Tag Archives: Gate Theatre

The Gate’s Ghosts

The Dublin Gate Theatre Studio was founded by Hilton Edwards and Mícheál Mac Liammoir in 1928 with a showing of Ibsen’s Peer Gynt at the Peacock Theatre and moved to its present home, part of the Georgian era Rotunda Hospital complex, opening with Goethe’s Faust in 1930.

A common thread (pun intended) in all the work I do is the disconnect between a final, polished product that the public sees, and the work that goes into creating that illusion and the places in which that work is done. ‘Behind the scenes’ can be a pretty ramshackle place.

The Gate is no exception: While the public areas are very elegant and the new extension is swoon inducingly lovely, other parts of the theatre are exhausted. But this is where the ghosts live and everyday treasures are created or unearthed.

I once found a small mirror in the back of a cupboard in a disused convent. It was rectangular, with a thin gold coloured frame and it still had a Woolworth’s price tag on the back. I can barely remember the film I was working on, but I remember wondering who had owned and hidden the mirror. Was she pretty? Did she miss that part of her life, a time when her vanity seemed natural, not a sin?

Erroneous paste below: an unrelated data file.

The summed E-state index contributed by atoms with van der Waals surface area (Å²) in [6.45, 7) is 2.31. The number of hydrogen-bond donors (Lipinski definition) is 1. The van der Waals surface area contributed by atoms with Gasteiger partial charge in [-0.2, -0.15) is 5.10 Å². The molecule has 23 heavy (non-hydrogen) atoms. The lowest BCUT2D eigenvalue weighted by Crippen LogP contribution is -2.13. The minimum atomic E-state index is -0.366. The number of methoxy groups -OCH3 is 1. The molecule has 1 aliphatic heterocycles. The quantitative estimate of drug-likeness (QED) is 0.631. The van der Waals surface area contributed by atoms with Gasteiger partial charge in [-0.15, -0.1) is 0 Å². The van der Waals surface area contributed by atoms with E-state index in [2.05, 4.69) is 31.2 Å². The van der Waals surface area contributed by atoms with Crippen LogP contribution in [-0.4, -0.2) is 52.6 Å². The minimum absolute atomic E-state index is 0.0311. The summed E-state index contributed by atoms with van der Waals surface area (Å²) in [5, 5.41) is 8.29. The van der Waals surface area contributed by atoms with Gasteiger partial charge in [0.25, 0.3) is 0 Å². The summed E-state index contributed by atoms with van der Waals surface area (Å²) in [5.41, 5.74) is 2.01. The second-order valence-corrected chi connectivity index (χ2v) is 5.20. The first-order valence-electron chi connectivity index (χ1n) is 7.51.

The Gate, like most theatres, has its ghosts. Apparently there’s one called The Grey Lady who is a benevolent presence, although I’d still rather not meet her.

Other ghosts take more tangible form in the corridor that leads from Wardrobe to a fire escape that overlooks one of the Rotunda Hospital car parks.

Many of these posters haven’t been archived. These are the originals and the only copies. To try to remove them would damage them, to leave them where they are is damaging them.  If you look closely you can see that they’ve been painted around or as below, have had electrical work superimposed.

There are plans to reproduce them however and hopefully that will happen sooner rather than later.

While the transience of live performance can seem terribly romantic the memory of these productions is worth preserving, however imperfectly.

Credits: Photo 1 from Scott Tallon Walker Architects

Photo 2 from DublinTown.ie

Photo 3 from Ian Grundy‘s Flickr Photostream. (Many thanks Ian)

All other photos by me.

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Filed under Dublin looking pretty, History, Illustration, Poster Art, Theatre